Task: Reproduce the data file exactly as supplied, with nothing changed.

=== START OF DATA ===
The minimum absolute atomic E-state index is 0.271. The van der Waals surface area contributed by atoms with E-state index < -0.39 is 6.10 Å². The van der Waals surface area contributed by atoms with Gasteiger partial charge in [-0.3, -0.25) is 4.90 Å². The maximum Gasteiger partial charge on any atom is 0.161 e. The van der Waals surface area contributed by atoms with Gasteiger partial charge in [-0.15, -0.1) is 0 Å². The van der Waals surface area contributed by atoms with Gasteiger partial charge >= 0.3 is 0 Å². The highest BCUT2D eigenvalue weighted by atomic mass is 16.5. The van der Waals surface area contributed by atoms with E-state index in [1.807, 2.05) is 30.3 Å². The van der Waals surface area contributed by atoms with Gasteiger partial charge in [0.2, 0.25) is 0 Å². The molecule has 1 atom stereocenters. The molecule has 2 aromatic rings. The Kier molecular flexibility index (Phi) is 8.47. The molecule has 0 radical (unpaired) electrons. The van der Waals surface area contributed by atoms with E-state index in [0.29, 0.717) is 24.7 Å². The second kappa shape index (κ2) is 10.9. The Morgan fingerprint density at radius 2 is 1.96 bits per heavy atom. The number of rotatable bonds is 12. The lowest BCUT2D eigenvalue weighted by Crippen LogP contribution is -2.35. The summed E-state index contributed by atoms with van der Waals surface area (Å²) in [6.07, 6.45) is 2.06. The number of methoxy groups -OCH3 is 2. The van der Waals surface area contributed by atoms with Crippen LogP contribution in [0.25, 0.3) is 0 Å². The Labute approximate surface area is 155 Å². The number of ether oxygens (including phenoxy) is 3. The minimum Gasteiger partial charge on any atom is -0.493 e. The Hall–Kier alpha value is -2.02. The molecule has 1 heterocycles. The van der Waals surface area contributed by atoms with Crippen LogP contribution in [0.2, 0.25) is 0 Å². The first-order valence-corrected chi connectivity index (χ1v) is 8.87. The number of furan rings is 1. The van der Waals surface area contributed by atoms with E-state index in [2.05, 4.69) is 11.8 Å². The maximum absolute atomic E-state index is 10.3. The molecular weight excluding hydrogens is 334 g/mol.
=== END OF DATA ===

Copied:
The minimum absolute atomic E-state index is 0.271. The van der Waals surface area contributed by atoms with E-state index < -0.39 is 6.10 Å². The van der Waals surface area contributed by atoms with Gasteiger partial charge in [-0.3, -0.25) is 4.90 Å². The maximum Gasteiger partial charge on any atom is 0.161 e. The van der Waals surface area contributed by atoms with Gasteiger partial charge in [-0.15, -0.1) is 0 Å². The van der Waals surface area contributed by atoms with Gasteiger partial charge >= 0.3 is 0 Å². The highest BCUT2D eigenvalue weighted by atomic mass is 16.5. The van der Waals surface area contributed by atoms with E-state index in [1.807, 2.05) is 30.3 Å². The van der Waals surface area contributed by atoms with Gasteiger partial charge in [0.2, 0.25) is 0 Å². The molecule has 1 atom stereocenters. The molecule has 2 aromatic rings. The Kier molecular flexibility index (Phi) is 8.47. The molecule has 0 radical (unpaired) electrons. The van der Waals surface area contributed by atoms with E-state index in [0.29, 0.717) is 24.7 Å². The second kappa shape index (κ2) is 10.9. The Morgan fingerprint density at radius 2 is 1.96 bits per heavy atom. The number of rotatable bonds is 12. The lowest BCUT2D eigenvalue weighted by Crippen LogP contribution is -2.35. The summed E-state index contributed by atoms with van der Waals surface area (Å²) in [6.07, 6.45) is 2.06. The number of methoxy groups -OCH3 is 2. The van der Waals surface area contributed by atoms with Crippen LogP contribution in [0.25, 0.3) is 0 Å². The Labute approximate surface area is 155 Å². The number of ether oxygens (including phenoxy) is 3. The minimum Gasteiger partial charge on any atom is -0.493 e. The Hall–Kier alpha value is -2.02. The molecule has 1 heterocycles. The van der Waals surface area contributed by atoms with Crippen LogP contribution in [0.2, 0.25) is 0 Å². The first-order valence-corrected chi connectivity index (χ1v) is 8.87. The number of furan rings is 1. The van der Waals surface area contributed by atoms with E-state index in [2.05, 4.69) is 11.8 Å². The maximum absolute atomic E-state index is 10.3. The molecular weight excluding hydrogens is 334 g/mol.